“At the moment we have 3,000, with a little over 2,000 in finance and then 500 in the call center. We also have 200 doing procurement. We also have a group doing expatriation services, processing and handling the transfer of people. I am very proud of them. When I retire, I will consider this one of my most memorable projects,” says Chua, who joined Shell in 1979 as part of the sales team and then worked his way up to become chairman.

SHELL Refinery Company board in January 1959 during its first meeting.

The quality of the local workforce is also seen in the operational performance of the refinery in Tabangao, Batangas, which always comes on top when measured in terms of reliability and safety. This contributed to the decision to keep the refinery alive in the Philippines while others in the region are being shut down or sold. An upgrade is also in the works to enable Shell to produce a new line of petroleum products that will conform with stricter environmental standards.

And as the group invests cold cash in infrastructure development, Shell is as committed to invest in the social development, as part of its vision to be an ideal corporate citizen in the communities where it operates.

Shell constantly aims to address social concerns and works to benefit local communities, in an attempt to uphold its positive reputation as it does business.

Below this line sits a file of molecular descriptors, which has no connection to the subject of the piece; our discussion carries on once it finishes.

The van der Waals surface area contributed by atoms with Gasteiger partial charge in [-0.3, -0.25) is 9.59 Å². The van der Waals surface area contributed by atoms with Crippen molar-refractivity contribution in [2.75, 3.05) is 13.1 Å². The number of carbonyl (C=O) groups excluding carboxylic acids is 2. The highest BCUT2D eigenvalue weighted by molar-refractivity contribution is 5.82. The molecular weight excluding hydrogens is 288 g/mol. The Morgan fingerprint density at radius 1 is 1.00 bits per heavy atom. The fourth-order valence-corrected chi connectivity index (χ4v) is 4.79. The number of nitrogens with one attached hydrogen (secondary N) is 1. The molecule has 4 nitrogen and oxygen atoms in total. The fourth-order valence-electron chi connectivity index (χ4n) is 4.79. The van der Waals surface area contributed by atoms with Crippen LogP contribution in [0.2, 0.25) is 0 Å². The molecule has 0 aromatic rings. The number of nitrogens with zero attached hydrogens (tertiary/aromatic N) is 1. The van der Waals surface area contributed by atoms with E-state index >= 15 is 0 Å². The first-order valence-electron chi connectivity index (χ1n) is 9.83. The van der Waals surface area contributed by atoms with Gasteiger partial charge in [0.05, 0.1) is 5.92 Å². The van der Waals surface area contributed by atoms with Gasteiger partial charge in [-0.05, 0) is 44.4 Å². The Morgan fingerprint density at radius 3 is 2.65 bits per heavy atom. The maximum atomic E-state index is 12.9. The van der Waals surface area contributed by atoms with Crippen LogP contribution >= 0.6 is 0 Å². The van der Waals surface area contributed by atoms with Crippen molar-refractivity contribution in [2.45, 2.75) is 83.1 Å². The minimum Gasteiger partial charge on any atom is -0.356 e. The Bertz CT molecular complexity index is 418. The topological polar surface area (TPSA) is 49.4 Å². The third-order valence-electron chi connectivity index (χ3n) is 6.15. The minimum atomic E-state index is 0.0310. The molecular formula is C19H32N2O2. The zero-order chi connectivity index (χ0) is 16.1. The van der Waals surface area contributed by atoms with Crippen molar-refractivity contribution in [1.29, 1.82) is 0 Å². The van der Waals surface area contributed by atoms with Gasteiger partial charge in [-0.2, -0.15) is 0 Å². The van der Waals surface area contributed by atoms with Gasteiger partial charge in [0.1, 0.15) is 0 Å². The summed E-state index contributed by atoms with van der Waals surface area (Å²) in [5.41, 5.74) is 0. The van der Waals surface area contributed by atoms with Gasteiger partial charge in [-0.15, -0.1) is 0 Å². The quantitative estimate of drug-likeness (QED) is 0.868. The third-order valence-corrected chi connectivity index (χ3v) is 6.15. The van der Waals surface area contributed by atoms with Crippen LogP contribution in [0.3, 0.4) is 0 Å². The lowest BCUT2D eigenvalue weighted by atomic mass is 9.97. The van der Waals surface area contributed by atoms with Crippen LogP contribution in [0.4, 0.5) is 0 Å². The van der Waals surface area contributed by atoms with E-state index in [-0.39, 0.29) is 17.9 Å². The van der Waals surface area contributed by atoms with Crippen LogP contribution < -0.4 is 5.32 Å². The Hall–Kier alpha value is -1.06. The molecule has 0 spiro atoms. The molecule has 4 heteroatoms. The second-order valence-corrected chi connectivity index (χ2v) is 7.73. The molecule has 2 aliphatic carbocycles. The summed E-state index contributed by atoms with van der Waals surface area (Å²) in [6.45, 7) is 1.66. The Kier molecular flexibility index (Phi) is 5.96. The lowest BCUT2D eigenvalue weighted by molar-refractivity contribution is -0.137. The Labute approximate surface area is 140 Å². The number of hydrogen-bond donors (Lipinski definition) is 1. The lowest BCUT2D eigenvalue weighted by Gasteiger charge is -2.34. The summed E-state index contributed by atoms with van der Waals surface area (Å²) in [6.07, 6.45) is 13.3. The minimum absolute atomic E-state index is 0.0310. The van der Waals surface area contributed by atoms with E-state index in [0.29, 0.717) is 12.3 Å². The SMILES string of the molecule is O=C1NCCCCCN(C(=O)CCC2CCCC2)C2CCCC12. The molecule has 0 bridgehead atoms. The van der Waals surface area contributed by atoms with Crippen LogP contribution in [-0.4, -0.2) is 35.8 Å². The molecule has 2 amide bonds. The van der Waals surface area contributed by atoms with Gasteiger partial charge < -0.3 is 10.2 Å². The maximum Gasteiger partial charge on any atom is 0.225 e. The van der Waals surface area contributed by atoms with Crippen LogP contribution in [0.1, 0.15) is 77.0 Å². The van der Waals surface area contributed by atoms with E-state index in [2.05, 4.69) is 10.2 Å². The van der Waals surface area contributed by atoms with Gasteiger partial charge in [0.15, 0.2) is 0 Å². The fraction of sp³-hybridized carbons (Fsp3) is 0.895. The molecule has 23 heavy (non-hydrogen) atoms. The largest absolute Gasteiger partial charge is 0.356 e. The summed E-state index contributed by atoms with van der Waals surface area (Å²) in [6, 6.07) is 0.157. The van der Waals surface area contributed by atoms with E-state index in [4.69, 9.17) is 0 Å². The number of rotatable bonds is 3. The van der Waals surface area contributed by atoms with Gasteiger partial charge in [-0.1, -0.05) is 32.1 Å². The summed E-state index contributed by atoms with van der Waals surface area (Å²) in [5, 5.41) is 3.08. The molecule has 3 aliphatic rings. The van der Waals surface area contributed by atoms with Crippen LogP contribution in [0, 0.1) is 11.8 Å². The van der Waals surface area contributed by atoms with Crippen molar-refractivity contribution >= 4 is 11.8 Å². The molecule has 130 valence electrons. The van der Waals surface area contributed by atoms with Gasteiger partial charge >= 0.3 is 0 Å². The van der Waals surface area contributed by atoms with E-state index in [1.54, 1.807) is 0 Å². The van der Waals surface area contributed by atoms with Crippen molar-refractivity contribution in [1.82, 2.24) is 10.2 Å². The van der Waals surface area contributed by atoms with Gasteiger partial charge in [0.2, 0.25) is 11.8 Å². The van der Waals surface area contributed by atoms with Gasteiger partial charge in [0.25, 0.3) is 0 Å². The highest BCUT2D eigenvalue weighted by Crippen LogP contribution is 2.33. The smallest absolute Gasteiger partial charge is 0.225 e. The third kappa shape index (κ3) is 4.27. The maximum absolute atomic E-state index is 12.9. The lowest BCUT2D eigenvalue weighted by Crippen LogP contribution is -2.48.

“The social commitment is there, especially in capacity building and education. We want to invest specifically in science and technology not only for our own needs but also for the country. We cannot just be a service-oriented economy. We need scientists and engineers to support infrastructure and new types of industries. Innovation will carry us into the future,” says Chua.


Follow Us







Recent Stories:

Complete stories on our Digital Edition newsstand for tablets, netbooks and mobile phones; 14-issue free trial. About to step out? Get breaking alerts on your mobile.phone. Text ON INQ BREAKING to 4467, for Globe, Smart and Sun subscribers in the Philippines.



Copyright © 2014, .
To subscribe to the Philippine Daily Inquirer newspaper in the Philippines, call +63 2 896-6000 for Metro Manila and Metro Cebu or email your subscription request here.
Factual errors? Contact the Philippine Daily Inquirer's day desk. Believe this article violates journalistic ethics? Contact the Inquirer's Reader's Advocate. Or write The Readers' Advocate:
c/o Philippine Daily Inquirer Chino Roces Avenue corner Yague and Mascardo Streets, Makati City, Metro Manila, Philippines Or fax nos. +63 2 8974793 to 94
Advertisement
Advertisement
Marketplace